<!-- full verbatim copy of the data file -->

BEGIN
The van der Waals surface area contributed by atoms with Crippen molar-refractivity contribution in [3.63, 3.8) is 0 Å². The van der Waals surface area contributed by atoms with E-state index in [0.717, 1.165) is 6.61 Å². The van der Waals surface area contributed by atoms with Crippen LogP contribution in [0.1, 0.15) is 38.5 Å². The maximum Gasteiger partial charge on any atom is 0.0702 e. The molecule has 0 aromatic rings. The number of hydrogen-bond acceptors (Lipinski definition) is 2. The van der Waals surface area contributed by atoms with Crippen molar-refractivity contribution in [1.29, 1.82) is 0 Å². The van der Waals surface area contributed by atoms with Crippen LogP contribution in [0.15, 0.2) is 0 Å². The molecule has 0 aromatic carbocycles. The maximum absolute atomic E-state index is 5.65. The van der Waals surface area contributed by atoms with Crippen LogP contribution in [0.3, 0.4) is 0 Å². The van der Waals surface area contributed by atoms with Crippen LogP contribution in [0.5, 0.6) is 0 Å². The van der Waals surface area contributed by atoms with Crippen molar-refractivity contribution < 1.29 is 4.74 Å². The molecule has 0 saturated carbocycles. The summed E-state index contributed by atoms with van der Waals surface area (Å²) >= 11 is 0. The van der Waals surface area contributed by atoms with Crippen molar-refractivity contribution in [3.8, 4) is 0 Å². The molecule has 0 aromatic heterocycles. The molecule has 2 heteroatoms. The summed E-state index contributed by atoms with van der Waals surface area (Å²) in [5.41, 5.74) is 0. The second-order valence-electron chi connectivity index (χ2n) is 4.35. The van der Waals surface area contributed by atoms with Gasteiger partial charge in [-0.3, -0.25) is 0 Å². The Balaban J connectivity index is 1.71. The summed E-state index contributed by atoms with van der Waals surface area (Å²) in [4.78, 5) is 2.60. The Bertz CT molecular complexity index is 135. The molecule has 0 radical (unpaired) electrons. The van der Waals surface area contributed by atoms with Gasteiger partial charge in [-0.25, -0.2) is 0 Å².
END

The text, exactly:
The van der Waals surface area contributed by atoms with Crippen molar-refractivity contribution in [3.63, 3.8) is 0 Å². The van der Waals surface area contributed by atoms with E-state index in [0.717, 1.165) is 6.61 Å². The van der Waals surface area contributed by atoms with Crippen LogP contribution in [0.1, 0.15) is 38.5 Å². The maximum Gasteiger partial charge on any atom is 0.0702 e. The molecule has 0 aromatic rings. The number of hydrogen-bond acceptors (Lipinski definition) is 2. The van der Waals surface area contributed by atoms with Crippen molar-refractivity contribution in [1.29, 1.82) is 0 Å². The van der Waals surface area contributed by atoms with Crippen LogP contribution in [0.15, 0.2) is 0 Å². The molecule has 0 aromatic carbocycles. The maximum absolute atomic E-state index is 5.65. The van der Waals surface area contributed by atoms with Crippen LogP contribution in [0.3, 0.4) is 0 Å². The van der Waals surface area contributed by atoms with Crippen LogP contribution in [0.5, 0.6) is 0 Å². The van der Waals surface area contributed by atoms with Crippen molar-refractivity contribution < 1.29 is 4.74 Å². The molecule has 0 saturated carbocycles. The summed E-state index contributed by atoms with van der Waals surface area (Å²) >= 11 is 0. The van der Waals surface area contributed by atoms with Crippen molar-refractivity contribution in [3.8, 4) is 0 Å². The molecule has 0 aromatic heterocycles. The molecule has 2 heteroatoms. The summed E-state index contributed by atoms with van der Waals surface area (Å²) in [5.41, 5.74) is 0. The second-order valence-electron chi connectivity index (χ2n) is 4.35. The van der Waals surface area contributed by atoms with Gasteiger partial charge in [-0.3, -0.25) is 0 Å². The Balaban J connectivity index is 1.71. The summed E-state index contributed by atoms with van der Waals surface area (Å²) in [4.78, 5) is 2.60. The Bertz CT molecular complexity index is 135. The molecule has 0 radical (unpaired) electrons. The van der Waals surface area contributed by atoms with Gasteiger partial charge in [-0.25, -0.2) is 0 Å².